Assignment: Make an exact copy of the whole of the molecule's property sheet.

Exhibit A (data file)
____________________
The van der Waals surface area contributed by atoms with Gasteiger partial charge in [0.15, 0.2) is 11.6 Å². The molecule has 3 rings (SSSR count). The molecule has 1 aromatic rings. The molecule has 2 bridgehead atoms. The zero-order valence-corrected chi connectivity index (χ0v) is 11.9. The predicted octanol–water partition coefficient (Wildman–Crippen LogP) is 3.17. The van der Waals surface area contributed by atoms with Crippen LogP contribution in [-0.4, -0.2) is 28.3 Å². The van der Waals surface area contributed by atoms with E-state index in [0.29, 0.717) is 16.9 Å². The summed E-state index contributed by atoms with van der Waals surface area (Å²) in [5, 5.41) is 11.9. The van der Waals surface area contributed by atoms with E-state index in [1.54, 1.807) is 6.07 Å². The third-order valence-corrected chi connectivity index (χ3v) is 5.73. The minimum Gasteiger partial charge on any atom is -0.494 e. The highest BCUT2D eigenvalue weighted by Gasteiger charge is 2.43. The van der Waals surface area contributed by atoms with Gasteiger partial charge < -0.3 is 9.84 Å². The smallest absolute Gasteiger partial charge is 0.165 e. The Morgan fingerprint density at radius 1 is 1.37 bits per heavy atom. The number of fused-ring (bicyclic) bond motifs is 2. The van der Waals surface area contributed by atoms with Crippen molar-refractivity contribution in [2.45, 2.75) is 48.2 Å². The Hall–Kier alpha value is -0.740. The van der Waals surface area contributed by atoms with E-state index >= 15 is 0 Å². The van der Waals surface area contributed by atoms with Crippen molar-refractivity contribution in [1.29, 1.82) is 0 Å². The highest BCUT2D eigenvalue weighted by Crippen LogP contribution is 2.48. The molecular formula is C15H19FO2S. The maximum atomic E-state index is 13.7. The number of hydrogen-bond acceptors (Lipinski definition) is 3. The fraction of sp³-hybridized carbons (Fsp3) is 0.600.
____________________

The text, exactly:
The van der Waals surface area contributed by atoms with Gasteiger partial charge in [0.15, 0.2) is 11.6 Å². The molecule has 3 rings (SSSR count). The molecule has 1 aromatic rings. The molecule has 2 bridgehead atoms. The zero-order valence-corrected chi connectivity index (χ0v) is 11.9. The predicted octanol–water partition coefficient (Wildman–Crippen LogP) is 3.17. The van der Waals surface area contributed by atoms with Crippen LogP contribution in [-0.4, -0.2) is 28.3 Å². The van der Waals surface area contributed by atoms with E-state index in [0.29, 0.717) is 16.9 Å². The summed E-state index contributed by atoms with van der Waals surface area (Å²) in [5, 5.41) is 11.9. The van der Waals surface area contributed by atoms with E-state index in [1.54, 1.807) is 6.07 Å². The third-order valence-corrected chi connectivity index (χ3v) is 5.73. The minimum Gasteiger partial charge on any atom is -0.494 e. The highest BCUT2D eigenvalue weighted by Gasteiger charge is 2.43. The van der Waals surface area contributed by atoms with Gasteiger partial charge < -0.3 is 9.84 Å². The smallest absolute Gasteiger partial charge is 0.165 e. The Morgan fingerprint density at radius 1 is 1.37 bits per heavy atom. The number of fused-ring (bicyclic) bond motifs is 2. The van der Waals surface area contributed by atoms with Crippen molar-refractivity contribution in [2.45, 2.75) is 48.2 Å². The Hall–Kier alpha value is -0.740. The van der Waals surface area contributed by atoms with E-state index >= 15 is 0 Å². The van der Waals surface area contributed by atoms with Crippen molar-refractivity contribution in [1.29, 1.82) is 0 Å². The highest BCUT2D eigenvalue weighted by Crippen LogP contribution is 2.48. The molecular formula is C15H19FO2S. The maximum atomic E-state index is 13.7. The number of hydrogen-bond acceptors (Lipinski definition) is 3. The fraction of sp³-hybridized carbons (Fsp3) is 0.600.